• Please do not block the driveway or the red doors next to the loading docks
    • Big R is located at 1501 Woodlawn Road across from Walmart
  • What vaccinations are required?
    • Only Rabies for both dogs and cats unless under 4 months old at time of transport
    • It is highly recommended to vaccinate against other diseases such as Canine Distemper and Feline upper respiratory diseases before transport, but not required. Should consider it for indoor/outdoor or outdoor pets.
    • Vaccinations are cheaper than trying to treat the problems caused by viral infections
  • I have proof of a current Rabies vaccination, but I can’t find it. What should I do?
    • Go to your veterinarian and ask for a copy of your pet’s medical records or rabies certification that shows proof of rabies within the last year.
    • We will ask you to show the proof when you drop your pet off, so have it ready
  • What happens if I forget to bring current proof of Rabies with me when I drop off my dog or cat?
    • You will be required to purchase a rabies vaccine from APL for an additional $10.00 when you drop off your pet
    • Logan County residents must also purchase a rabies registration and tag for an additional $15.00 when the pet is dropped off
    • We will often call your veterinarian when you arrive for verbal confirmation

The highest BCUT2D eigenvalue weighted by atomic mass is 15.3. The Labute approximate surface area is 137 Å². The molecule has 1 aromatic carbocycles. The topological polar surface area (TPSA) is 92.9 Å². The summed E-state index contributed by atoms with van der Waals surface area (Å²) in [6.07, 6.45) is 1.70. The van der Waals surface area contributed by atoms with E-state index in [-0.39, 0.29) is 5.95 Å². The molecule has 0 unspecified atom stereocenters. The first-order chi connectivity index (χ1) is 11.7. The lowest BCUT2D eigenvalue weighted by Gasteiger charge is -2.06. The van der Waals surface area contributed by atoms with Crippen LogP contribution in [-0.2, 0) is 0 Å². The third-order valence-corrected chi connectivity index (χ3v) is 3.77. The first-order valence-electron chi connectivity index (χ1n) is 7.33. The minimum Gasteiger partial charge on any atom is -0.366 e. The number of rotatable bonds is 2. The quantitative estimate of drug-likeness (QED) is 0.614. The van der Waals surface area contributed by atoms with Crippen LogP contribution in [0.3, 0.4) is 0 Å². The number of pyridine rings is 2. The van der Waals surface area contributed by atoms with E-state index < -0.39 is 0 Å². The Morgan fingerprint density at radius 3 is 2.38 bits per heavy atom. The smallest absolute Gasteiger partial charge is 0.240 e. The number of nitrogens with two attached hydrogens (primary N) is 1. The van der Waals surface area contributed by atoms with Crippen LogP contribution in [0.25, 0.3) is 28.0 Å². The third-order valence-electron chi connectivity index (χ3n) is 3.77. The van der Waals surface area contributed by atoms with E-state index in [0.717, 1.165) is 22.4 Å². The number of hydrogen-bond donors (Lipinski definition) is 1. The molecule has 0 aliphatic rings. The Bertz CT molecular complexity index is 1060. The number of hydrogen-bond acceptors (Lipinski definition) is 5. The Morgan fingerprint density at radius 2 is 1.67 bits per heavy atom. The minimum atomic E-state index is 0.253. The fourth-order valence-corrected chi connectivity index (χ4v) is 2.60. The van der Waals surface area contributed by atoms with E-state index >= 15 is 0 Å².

• Can my dog or cat go on the transport without proof of current Rabies vaccination?
    • Yes, but you will be required purchase a rabies vaccine from APL for an additional $10.00 when you drop off your pet
    • Logan county residents must also purchase a rabies registration and tag for an additional $15.00 when the pet is dropped off
    • Puppies and kittens under 4 months old (16 weeks) do not have to have Rabies to go on the transport. They will be marked as “too young for Rabies”.  The client will be responsible for visiting a veterinarian or an APL low cost vaccination event for Rabies when the pet is old enough.  Or the client can wait until the pet is four months old to send it on the transport.  The pet can have the surgery and get its Rabies vaccination at the same time.
    • It does not harm the pet to have the Rabies vaccination at age 15 weeks.
  • My female dog or cat is in heat.  Can she still go on the transport?
    • APL will spay females in heat.
    • You will have to keep her away from intact males for two weeks after the surgery.
    • It does not cost extra